Joe Palca appears in the following:
Friday, August 30, 2019
Flooding from storms can sometimes lead to contamination from sewage in the drinking water supply. Scientists are trying to develop a quicker test for one troublesome contaminant: norovirus.
Tuesday, August 27, 2019
Norovirus sickens tens of millions of people each year. They get the disease from contaminated food or water. Engineers have developed a rapid, inexpensive test to detect the virus in water supplies.
Tuesday, August 20, 2019
Scientists are getting closer to developing a wearable patch that can measure hydration and other health markers — in sweat. The hope is it could give athletes more data to boost their performance.
Monday, August 19, 2019
A lab at Arizona State University tries to find new ways to combat the global scourge of locusts. One solution may have to do with farming practices.
Friday, August 16, 2019
Engineers at the University of California Berkeley have developed a patch that can measure someone's sweat composition and sweat rate at the site of excretion.
Friday, August 09, 2019
Researchers at Arizona State University are studying locusts in hopes of finding better ways of preventing swarms from destroying crops.
Wednesday, August 07, 2019
An engineer has invented a new way to test for the presence of cholera bacterium in water. The test could be useful in remote areas, because it's lightweight and self-contained.
Friday, August 02, 2019
The South American country is home to the Andes Mountains and the Atacama Desert, places that have some of the stillest and driest air in the world. That makes them ideal for astronomy.
Wednesday, July 24, 2019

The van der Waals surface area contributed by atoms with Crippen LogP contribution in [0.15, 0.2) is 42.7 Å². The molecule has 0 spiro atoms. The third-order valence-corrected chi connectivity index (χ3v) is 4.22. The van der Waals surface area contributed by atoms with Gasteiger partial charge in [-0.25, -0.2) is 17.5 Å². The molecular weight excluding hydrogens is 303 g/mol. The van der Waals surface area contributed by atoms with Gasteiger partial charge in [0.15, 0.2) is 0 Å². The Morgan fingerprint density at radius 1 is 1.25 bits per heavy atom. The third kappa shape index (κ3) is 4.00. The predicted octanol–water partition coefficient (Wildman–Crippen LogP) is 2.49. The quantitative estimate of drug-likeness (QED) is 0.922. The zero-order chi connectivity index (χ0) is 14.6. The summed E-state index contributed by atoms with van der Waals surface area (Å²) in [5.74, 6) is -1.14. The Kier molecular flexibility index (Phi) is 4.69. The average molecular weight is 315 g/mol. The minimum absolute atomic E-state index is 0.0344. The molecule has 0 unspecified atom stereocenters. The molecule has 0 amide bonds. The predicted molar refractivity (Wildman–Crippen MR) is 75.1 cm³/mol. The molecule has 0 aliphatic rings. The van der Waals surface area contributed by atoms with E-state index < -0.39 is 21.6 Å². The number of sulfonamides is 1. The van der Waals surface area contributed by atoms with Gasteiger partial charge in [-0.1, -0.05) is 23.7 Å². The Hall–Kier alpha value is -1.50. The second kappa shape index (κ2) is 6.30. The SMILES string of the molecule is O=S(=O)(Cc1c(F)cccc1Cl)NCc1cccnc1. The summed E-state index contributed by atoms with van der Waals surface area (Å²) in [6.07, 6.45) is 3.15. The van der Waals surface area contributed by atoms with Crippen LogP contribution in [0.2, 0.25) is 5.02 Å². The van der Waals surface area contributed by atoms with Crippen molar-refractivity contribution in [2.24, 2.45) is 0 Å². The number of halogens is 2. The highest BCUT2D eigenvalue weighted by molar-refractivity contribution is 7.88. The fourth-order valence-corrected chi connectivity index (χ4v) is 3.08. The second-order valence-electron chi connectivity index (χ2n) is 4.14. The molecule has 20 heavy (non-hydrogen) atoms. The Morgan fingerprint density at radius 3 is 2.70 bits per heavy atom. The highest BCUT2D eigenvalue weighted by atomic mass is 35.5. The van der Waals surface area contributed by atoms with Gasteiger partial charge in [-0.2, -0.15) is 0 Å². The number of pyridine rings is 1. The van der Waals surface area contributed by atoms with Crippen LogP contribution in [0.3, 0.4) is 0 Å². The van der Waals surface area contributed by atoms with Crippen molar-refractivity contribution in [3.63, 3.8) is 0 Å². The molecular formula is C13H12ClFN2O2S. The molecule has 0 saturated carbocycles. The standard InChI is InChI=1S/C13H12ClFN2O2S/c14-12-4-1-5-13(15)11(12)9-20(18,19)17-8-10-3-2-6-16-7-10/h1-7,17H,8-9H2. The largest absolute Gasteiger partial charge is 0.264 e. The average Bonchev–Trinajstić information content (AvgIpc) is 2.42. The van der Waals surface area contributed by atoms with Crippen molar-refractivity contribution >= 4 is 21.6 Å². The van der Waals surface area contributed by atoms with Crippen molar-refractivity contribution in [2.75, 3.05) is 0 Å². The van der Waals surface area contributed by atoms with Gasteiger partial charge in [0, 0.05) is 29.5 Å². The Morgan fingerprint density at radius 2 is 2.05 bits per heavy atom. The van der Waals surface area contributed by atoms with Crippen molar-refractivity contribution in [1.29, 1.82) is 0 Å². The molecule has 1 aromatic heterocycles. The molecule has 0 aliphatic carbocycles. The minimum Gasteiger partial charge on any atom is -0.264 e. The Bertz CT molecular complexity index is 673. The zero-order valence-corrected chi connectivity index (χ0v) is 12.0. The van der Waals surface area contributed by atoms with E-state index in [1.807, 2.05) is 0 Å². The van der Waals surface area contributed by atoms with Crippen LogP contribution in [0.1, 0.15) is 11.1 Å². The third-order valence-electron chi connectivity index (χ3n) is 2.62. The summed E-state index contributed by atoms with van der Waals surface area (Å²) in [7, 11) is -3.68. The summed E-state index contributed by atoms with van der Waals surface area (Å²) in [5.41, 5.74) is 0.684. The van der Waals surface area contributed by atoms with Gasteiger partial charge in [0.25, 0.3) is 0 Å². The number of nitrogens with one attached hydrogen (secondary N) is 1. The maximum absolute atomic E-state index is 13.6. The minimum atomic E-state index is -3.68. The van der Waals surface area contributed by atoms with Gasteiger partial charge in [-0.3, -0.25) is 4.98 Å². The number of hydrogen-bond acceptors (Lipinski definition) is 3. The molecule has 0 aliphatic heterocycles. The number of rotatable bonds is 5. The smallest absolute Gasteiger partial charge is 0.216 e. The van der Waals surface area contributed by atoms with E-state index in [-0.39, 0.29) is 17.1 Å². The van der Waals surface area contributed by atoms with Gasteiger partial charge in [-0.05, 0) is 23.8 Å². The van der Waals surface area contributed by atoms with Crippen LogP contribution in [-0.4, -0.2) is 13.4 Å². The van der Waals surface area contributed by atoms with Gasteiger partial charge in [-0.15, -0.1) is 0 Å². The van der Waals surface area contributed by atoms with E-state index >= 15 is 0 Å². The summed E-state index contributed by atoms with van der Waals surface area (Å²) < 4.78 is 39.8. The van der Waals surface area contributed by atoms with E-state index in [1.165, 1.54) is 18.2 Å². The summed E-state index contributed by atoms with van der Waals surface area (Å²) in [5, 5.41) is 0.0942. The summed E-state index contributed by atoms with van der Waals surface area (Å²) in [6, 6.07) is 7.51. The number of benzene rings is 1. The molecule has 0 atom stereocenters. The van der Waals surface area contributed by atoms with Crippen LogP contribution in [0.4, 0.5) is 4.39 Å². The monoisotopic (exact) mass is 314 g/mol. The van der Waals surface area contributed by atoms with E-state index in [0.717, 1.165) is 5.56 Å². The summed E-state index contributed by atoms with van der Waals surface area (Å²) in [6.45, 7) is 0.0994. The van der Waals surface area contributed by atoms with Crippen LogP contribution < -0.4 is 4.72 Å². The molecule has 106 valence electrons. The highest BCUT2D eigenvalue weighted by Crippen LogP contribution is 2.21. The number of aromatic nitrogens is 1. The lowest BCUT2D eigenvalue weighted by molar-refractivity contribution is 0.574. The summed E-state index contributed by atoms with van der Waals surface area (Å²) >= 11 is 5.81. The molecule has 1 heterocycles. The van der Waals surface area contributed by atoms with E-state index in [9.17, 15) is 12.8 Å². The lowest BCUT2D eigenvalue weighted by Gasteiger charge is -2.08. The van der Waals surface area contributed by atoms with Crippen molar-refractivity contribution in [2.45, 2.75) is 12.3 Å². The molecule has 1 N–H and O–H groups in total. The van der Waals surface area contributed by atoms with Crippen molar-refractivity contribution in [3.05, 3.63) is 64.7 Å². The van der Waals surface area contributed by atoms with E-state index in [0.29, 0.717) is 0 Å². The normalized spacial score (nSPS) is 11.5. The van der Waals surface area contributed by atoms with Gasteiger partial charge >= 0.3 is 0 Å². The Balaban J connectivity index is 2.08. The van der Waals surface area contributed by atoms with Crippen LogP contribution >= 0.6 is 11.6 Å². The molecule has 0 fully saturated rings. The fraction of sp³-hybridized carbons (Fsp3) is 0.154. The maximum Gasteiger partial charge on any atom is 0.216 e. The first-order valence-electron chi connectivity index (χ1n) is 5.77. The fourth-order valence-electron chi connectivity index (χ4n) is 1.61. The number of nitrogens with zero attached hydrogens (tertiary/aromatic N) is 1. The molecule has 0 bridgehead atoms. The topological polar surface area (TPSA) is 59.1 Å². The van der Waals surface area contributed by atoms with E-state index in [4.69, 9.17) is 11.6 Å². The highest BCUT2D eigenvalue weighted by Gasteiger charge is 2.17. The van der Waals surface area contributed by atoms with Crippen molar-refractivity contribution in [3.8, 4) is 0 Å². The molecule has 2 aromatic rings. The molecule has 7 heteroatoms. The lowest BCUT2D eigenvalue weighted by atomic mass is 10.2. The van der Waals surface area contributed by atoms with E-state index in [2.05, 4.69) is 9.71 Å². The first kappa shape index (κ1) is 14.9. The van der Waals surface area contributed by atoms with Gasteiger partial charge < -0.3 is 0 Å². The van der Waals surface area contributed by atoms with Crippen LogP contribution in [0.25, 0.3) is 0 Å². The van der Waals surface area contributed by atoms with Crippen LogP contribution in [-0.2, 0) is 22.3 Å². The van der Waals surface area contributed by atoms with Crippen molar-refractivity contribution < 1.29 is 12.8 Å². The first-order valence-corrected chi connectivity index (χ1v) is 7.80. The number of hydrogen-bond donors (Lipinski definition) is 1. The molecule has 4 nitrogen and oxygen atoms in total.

A powerful telescope is taking shape in the Chilean Andes. When finished, it will repeatedly image huge swaths of the sky, searching for rare events such as merging stars and other events.
Wednesday, July 17, 2019
There's a telescope high up in the mountains of Chile that's looking for signals from the earliest moments of the universe. Finding these signals would be key to explaining how the universe began.
Monday, July 08, 2019
Landing a man on the moon captures the public's imagination. But in the decades after the Apollo program, robots have also generated public excitement about space exploration.
Saturday, July 06, 2019
A lot of important astronomy is being done thanks to telescopes stationed in the mountains of Chile, where researchers are studying developments in space.
Tuesday, July 02, 2019
The path of a total solar eclipse passed over the Cerro Tololo Inter-American Observatory in Chile on Tuesday. You had to be in the southern hemisphere to see the eclipse.
Tuesday, July 02, 2019
On Tuesday, parts of South American will experience a total solar eclipse. The path of totality passes over one the world's premier observatories located in Chile.
Sunday, June 30, 2019
There are human cancer genes in plants. Scientists at the Oak Ridge National Laboratory in Tennessee are studying what they and other human genes are doing there.
Friday, June 28, 2019
The eclipse will happen on July 2. Its path of totality cuts across much of the south Pacific Ocean as well as Argentina and Chile — including a telescope that is one the world's largest.
Wednesday, June 12, 2019
An instrument on NASA's Mars InSight mission that was supposed to be driven into the planet's soil is stuck. It's designed to measure Mars's internal temperature.
Tuesday, June 04, 2019
Cottonwood trees can harbor microorganisms that have a special (and flammable) characteristic.
Saturday, May 25, 2019
Somehow, at the beginning of time, there was an imbalance of matter and antimatter. That's how all the stuff in the universe came about. Scientists think they may find an answer by studying neutrons.
Wednesday, May 22, 2019
NASA wants you to go to Mars...at least, they want your name to go. As part of a publicity campaign, the public can fill out a form and have a name coded on a microchip to head up in 2020.